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Lisp or a pre-processor?
3 points by demallien 829 days ago | 4 comments
We see many (many!) items on HN talking about the advantages of Lisp, but as is noted in nearly every Lisp thread, Lisp has never really been able to gain much traction.

In those discussions, Lisp has two wildly touted advantages: 1) it is a functional language, encouraging programmers to avoid state. 2) Lisp macros are a powerful tool that allows programmers great power in creating control structures.

These are definately two significant advantages, but the come with a couple of equally large inconveniences. 1) Lisp does not have the same quantity of libraries that you can find for other languages, and 2) there just aren't a lot of Lisp programmers out there.

My current solution to try and square the circle is to use a mixture of a higher level language (typically Lua or Javascript) with a good tool for generating bindings to low-level C code. This is a very productive solution, but it does introduce a performance penalty (although this has been getting smaller as time goes by).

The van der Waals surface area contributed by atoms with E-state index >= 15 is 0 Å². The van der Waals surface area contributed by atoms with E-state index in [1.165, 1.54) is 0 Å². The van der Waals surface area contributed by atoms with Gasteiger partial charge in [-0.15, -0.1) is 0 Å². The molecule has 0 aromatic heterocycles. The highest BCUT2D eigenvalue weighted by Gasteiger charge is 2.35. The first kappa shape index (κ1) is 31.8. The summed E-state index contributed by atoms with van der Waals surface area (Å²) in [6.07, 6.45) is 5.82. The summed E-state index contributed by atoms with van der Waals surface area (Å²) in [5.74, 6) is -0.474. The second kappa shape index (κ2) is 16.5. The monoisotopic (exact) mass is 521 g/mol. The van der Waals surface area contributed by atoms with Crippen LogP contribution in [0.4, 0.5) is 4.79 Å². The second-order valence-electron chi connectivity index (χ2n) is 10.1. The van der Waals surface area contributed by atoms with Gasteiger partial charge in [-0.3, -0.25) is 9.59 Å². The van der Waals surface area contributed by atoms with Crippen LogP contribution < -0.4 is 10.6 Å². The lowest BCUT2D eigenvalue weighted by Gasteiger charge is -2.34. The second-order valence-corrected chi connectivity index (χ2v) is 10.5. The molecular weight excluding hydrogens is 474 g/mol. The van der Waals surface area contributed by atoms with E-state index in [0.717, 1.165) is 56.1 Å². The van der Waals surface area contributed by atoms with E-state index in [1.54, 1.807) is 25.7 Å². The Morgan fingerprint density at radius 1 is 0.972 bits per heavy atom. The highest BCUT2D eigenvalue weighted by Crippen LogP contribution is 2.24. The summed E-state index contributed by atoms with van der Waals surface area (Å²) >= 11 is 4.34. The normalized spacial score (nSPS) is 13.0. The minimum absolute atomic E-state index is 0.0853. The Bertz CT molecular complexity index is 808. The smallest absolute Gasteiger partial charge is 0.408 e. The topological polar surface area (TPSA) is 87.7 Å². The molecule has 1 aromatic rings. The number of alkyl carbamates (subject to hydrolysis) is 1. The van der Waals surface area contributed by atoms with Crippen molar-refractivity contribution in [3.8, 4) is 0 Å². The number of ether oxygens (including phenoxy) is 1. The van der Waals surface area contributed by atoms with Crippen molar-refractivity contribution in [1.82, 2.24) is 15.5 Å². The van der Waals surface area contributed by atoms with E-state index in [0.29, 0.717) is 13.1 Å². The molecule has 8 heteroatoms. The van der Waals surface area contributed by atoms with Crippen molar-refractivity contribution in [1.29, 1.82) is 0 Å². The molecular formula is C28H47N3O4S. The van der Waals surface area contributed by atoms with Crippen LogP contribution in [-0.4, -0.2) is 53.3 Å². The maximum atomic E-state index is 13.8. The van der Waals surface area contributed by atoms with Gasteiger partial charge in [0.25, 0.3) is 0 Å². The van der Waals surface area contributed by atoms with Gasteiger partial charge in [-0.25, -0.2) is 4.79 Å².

This has lead me to start pondering about another solution - creating a custom version of C with a programmable pre-processor to convert it to standard compliant C. This introduces the same sort of flexibility that Lisp macros provide, and can even make concurrency problems easier to handle by making it easy to introduce Erlang-style actors.

Has anyone on HN gone down this path already? If you have, how did it work out? What were the pitfalls? And what system did you use for parsing your custom C?




Note that DSLs for C are a well-trod path, from lex and yacc to some mix-SQL-and-C tools. Also consider the number of compilers emitting C.

Also, are you aware of http://p99.gforge.inria.fr/p99-html/?

(Neither of those are what you're asking for, but they do partially solve the problem you're trying to solve.)

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Have you looked into Clojure? It is a Lisp dialect with JVM integration. It has a reasonable sized library ecosystem, and the interop functionality would allow you to use the existing ecosystem of Java libraries where native libraries do not yet exist.

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Wouldn't you need less syntax than C has and homoiconicity to be able to have a macro system like lisp?

Isn't this the main reason why the C preprocessor couldn't become as powerful as LISP macros?

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No, the preprocessor in question is a full parser. If you can express the syntax you want with a formal grammar, the parser can handle it.

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